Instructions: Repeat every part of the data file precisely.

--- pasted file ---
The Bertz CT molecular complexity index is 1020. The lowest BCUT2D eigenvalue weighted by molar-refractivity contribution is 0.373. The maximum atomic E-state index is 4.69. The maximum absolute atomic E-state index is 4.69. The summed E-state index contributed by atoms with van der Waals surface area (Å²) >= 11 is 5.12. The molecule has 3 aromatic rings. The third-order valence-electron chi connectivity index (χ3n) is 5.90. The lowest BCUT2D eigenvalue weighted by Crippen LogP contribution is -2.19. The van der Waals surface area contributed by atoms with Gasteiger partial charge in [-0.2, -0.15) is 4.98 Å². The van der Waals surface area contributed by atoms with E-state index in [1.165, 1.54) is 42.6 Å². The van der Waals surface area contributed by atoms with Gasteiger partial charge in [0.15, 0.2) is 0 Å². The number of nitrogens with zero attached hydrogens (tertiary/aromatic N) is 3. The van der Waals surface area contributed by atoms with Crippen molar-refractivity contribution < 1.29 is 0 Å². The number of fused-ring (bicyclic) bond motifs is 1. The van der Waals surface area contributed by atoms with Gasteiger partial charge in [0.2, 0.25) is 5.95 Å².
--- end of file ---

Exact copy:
The Bertz CT molecular complexity index is 1020. The lowest BCUT2D eigenvalue weighted by molar-refractivity contribution is 0.373. The maximum atomic E-state index is 4.69. The maximum absolute atomic E-state index is 4.69. The summed E-state index contributed by atoms with van der Waals surface area (Å²) >= 11 is 5.12. The molecule has 3 aromatic rings. The third-order valence-electron chi connectivity index (χ3n) is 5.90. The lowest BCUT2D eigenvalue weighted by Crippen LogP contribution is -2.19. The van der Waals surface area contributed by atoms with Gasteiger partial charge in [-0.2, -0.15) is 4.98 Å². The van der Waals surface area contributed by atoms with E-state index in [1.165, 1.54) is 42.6 Å². The van der Waals surface area contributed by atoms with Gasteiger partial charge in [0.15, 0.2) is 0 Å². The number of nitrogens with zero attached hydrogens (tertiary/aromatic N) is 3. The van der Waals surface area contributed by atoms with Crippen molar-refractivity contribution < 1.29 is 0 Å². The number of fused-ring (bicyclic) bond motifs is 1. The van der Waals surface area contributed by atoms with Gasteiger partial charge in [0.2, 0.25) is 5.95 Å².